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SEO optimizing on the sidelines

 


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They say it was easier prior to Panda. Not sure about it. 7 years ago when I started my first website that was to sell Rock N Roll t-shirts and related merchandise, I have realized eventually that one should treat Googlebot as a human, a very smart human. There was absolutely no way to trick it back then, just like there is no way now, with Panda. It is no surprise that all this emphasis on keyword density and other mechanically determined, and, under circumstances, mechanically generated aspects has been depreciated among the SEO community. Keyword density, for example, should be pursued no more and no less than in any college essay – there are things like thesis, supporting terms and supporting paragraphs, transition words, supporting material and citations… just like that. If you can write a good college essay, such that your pedantic teacher would give you an “A” for, then you can design an optimal web-page, or the entire web-site for that matter. It was true before, it is true now - with Panda's “ravaging” legacy or without it.

It is not that simple (if we have an audacity to call it simple, of course) for commercial websites, however. Here the competition is too intense, and your ability of creating a unique content extremely limited.

I was an amateur SEO developer back than, which I believe I am today too. However I was lucky to be able to figure out that in the highly competitive segment of my keywords: t-shirts, global monthly search 16,600,000 – competitiveness: High – according to Google Keyword Tool (while this is the current data, it always has been just as congested out there) Keyword Tool there was virtually no way for a start-up to gain traction, and that there perhaps was another way to promote the website into the same segment but without using the keyword “t-shirts”. I realized that there should have been no small percentage of people who were searching just for “shirts”, not “t-shirts”: “Beatles shirts”, for instance. On the other hand, there were literally no t-shirt websites that would optimize their pages by “shirts”. The common belief has been, I think, that the “shirts” search numbers are miniscule compared to that of “t-shirts”, and therefore it was worth it. It was worth it, however, and this is why: even if it was just 5% of those 16 million searches, would not it be more than enough for a 2 person start-up? Within 3 month we were able to account for such a share of this supposed 5% that we had over 3.000 relevant visitors to the web-store every day. I understand that all these contradicts to the widely adopted opinion that the highest competitive keywords should be targeted by the SEOs, and there certainly is logic behind it. But promoting on the sidelines might yield astonishing results, as long as one can find a niche, yet unclaimed one. As I mentioned before, I personally consider Googlebot as a human, a smart adversary, and an ally too under the right circumstances. Therefore, I am pretty sure that it knew at once as to what segment of searches we were targeting with our website. But what could be its argument against showing us in the searches that included “shirts”? Nothing. We grabbed the niche and Googlebot acknowledged it, and started showing us above the well-established sites even though it knew precisely well that we did not carry nearly as good back-link rank, or any other rank that it considers it the SERPs. How do I know that it knew we belonged to the same industry segment? Well, easy: because it showed us in the same company. It had to – there was only us with “Beatles shirts”, and there was a bunch of others with “Beatles t-shirts”. Also, later on it made us a full-fledged member of the segment, showing the website at the same level but within the “t-shirs” SERPs now. Still, it has to do with a niche, whether you can find one or not. Therefore, my thesis here I guess is: Go for the niche first, and that just a proper essay may not be enough.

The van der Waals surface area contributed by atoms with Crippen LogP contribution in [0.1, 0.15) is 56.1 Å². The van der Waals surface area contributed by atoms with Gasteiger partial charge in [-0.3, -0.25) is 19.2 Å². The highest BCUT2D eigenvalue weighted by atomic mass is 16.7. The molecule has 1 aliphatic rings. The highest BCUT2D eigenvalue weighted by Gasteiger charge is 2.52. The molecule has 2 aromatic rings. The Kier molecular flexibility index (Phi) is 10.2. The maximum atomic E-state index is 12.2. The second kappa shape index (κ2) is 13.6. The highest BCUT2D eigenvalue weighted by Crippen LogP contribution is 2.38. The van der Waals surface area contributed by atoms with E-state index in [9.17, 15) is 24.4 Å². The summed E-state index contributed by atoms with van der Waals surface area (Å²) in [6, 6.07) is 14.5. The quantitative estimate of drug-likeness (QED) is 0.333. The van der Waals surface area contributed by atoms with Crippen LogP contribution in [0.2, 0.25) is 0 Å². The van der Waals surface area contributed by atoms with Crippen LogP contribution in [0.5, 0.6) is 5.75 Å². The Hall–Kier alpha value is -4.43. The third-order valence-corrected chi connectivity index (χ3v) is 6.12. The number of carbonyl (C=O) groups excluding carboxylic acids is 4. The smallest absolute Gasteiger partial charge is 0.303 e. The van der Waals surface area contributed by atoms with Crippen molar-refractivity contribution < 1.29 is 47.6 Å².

I have done this a couple more times since then, with relative but yet success. Google's Keyword Tool provides an invaluable support in looking for the niches.

I can be contacted at the student Web Designer blog here - temporarily.

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